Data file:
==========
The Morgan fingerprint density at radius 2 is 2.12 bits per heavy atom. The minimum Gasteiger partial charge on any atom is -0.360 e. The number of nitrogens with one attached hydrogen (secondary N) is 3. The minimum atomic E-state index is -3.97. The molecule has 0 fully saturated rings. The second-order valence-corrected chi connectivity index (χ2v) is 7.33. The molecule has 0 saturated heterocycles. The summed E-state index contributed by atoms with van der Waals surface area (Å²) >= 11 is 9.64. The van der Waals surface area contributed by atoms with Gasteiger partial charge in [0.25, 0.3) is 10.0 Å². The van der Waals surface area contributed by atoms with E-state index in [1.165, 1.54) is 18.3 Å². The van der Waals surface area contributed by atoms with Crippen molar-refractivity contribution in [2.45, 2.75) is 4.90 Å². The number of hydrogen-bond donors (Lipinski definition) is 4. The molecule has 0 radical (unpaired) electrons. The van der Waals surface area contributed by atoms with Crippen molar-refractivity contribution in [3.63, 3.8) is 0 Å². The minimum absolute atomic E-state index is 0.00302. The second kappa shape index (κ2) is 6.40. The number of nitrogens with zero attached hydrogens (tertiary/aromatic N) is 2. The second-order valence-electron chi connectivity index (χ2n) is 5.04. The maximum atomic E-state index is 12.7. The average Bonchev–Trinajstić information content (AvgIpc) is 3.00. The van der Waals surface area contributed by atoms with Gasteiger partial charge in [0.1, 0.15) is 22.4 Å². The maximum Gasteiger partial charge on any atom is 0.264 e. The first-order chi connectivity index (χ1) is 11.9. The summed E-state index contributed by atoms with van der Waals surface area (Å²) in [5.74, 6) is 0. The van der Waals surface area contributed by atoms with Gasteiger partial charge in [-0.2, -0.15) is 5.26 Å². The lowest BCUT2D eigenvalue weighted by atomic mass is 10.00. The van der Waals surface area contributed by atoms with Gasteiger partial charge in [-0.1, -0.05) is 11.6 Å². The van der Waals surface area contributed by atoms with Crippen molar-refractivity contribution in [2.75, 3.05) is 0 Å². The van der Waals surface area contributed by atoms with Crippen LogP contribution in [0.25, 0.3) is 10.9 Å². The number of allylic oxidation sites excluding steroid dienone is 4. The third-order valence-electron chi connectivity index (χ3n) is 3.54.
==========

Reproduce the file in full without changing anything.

The Morgan fingerprint density at radius 2 is 2.12 bits per heavy atom. The minimum Gasteiger partial charge on any atom is -0.360 e. The number of nitrogens with one attached hydrogen (secondary N) is 3. The minimum atomic E-state index is -3.97. The molecule has 0 fully saturated rings. The second-order valence-corrected chi connectivity index (χ2v) is 7.33. The molecule has 0 saturated heterocycles. The summed E-state index contributed by atoms with van der Waals surface area (Å²) >= 11 is 9.64. The van der Waals surface area contributed by atoms with Gasteiger partial charge in [0.25, 0.3) is 10.0 Å². The van der Waals surface area contributed by atoms with E-state index in [1.165, 1.54) is 18.3 Å². The van der Waals surface area contributed by atoms with Crippen molar-refractivity contribution in [2.45, 2.75) is 4.90 Å². The number of hydrogen-bond donors (Lipinski definition) is 4. The molecule has 0 radical (unpaired) electrons. The van der Waals surface area contributed by atoms with Crippen molar-refractivity contribution in [3.63, 3.8) is 0 Å². The minimum absolute atomic E-state index is 0.00302. The second kappa shape index (κ2) is 6.40. The number of nitrogens with zero attached hydrogens (tertiary/aromatic N) is 2. The second-order valence-electron chi connectivity index (χ2n) is 5.04. The maximum atomic E-state index is 12.7. The average Bonchev–Trinajstić information content (AvgIpc) is 3.00. The van der Waals surface area contributed by atoms with Gasteiger partial charge in [0.1, 0.15) is 22.4 Å². The maximum Gasteiger partial charge on any atom is 0.264 e. The first-order chi connectivity index (χ1) is 11.9. The summed E-state index contributed by atoms with van der Waals surface area (Å²) in [5.74, 6) is 0. The van der Waals surface area contributed by atoms with Gasteiger partial charge in [-0.2, -0.15) is 5.26 Å². The lowest BCUT2D eigenvalue weighted by atomic mass is 10.00. The van der Waals surface area contributed by atoms with Gasteiger partial charge in [-0.1, -0.05) is 11.6 Å². The van der Waals surface area contributed by atoms with Crippen molar-refractivity contribution in [2.75, 3.05) is 0 Å². The van der Waals surface area contributed by atoms with Crippen LogP contribution in [0.25, 0.3) is 10.9 Å². The number of allylic oxidation sites excluding steroid dienone is 4. The third-order valence-electron chi connectivity index (χ3n) is 3.54.